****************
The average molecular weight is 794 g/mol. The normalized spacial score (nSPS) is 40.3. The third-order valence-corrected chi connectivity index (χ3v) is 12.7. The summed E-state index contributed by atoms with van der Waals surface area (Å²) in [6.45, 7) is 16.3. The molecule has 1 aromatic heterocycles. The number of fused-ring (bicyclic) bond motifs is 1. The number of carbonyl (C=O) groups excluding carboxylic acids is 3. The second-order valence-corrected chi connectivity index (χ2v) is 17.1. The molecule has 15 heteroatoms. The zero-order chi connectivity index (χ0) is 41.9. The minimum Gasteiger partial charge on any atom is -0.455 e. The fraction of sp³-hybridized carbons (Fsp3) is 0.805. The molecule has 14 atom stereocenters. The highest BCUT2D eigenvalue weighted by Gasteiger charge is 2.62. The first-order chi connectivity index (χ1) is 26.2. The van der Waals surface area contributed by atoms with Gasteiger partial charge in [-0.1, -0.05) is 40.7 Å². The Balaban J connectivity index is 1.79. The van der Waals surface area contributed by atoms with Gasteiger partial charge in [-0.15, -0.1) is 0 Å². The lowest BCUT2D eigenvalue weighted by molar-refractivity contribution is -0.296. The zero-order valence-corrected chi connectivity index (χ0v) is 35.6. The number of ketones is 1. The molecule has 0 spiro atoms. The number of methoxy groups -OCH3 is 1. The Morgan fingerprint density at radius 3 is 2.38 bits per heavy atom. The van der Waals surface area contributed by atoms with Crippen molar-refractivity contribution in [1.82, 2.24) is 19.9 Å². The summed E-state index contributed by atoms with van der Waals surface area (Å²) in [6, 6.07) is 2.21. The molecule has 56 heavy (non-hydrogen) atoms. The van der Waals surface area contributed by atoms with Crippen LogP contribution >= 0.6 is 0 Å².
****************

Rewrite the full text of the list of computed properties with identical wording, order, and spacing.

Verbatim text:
The average molecular weight is 794 g/mol. The normalized spacial score (nSPS) is 40.3. The third-order valence-corrected chi connectivity index (χ3v) is 12.7. The summed E-state index contributed by atoms with van der Waals surface area (Å²) in [6.45, 7) is 16.3. The molecule has 1 aromatic heterocycles. The number of fused-ring (bicyclic) bond motifs is 1. The number of carbonyl (C=O) groups excluding carboxylic acids is 3. The second-order valence-corrected chi connectivity index (χ2v) is 17.1. The molecule has 15 heteroatoms. The zero-order chi connectivity index (χ0) is 41.9. The minimum Gasteiger partial charge on any atom is -0.455 e. The fraction of sp³-hybridized carbons (Fsp3) is 0.805. The molecule has 14 atom stereocenters. The highest BCUT2D eigenvalue weighted by Gasteiger charge is 2.62. The first-order chi connectivity index (χ1) is 26.2. The van der Waals surface area contributed by atoms with Gasteiger partial charge in [-0.1, -0.05) is 40.7 Å². The Balaban J connectivity index is 1.79. The van der Waals surface area contributed by atoms with Gasteiger partial charge in [-0.15, -0.1) is 0 Å². The lowest BCUT2D eigenvalue weighted by molar-refractivity contribution is -0.296. The zero-order valence-corrected chi connectivity index (χ0v) is 35.6. The number of ketones is 1. The molecule has 0 spiro atoms. The number of methoxy groups -OCH3 is 1. The Morgan fingerprint density at radius 3 is 2.38 bits per heavy atom. The van der Waals surface area contributed by atoms with Crippen molar-refractivity contribution in [1.82, 2.24) is 19.9 Å². The summed E-state index contributed by atoms with van der Waals surface area (Å²) in [6, 6.07) is 2.21. The molecule has 56 heavy (non-hydrogen) atoms. The van der Waals surface area contributed by atoms with Crippen LogP contribution >= 0.6 is 0 Å².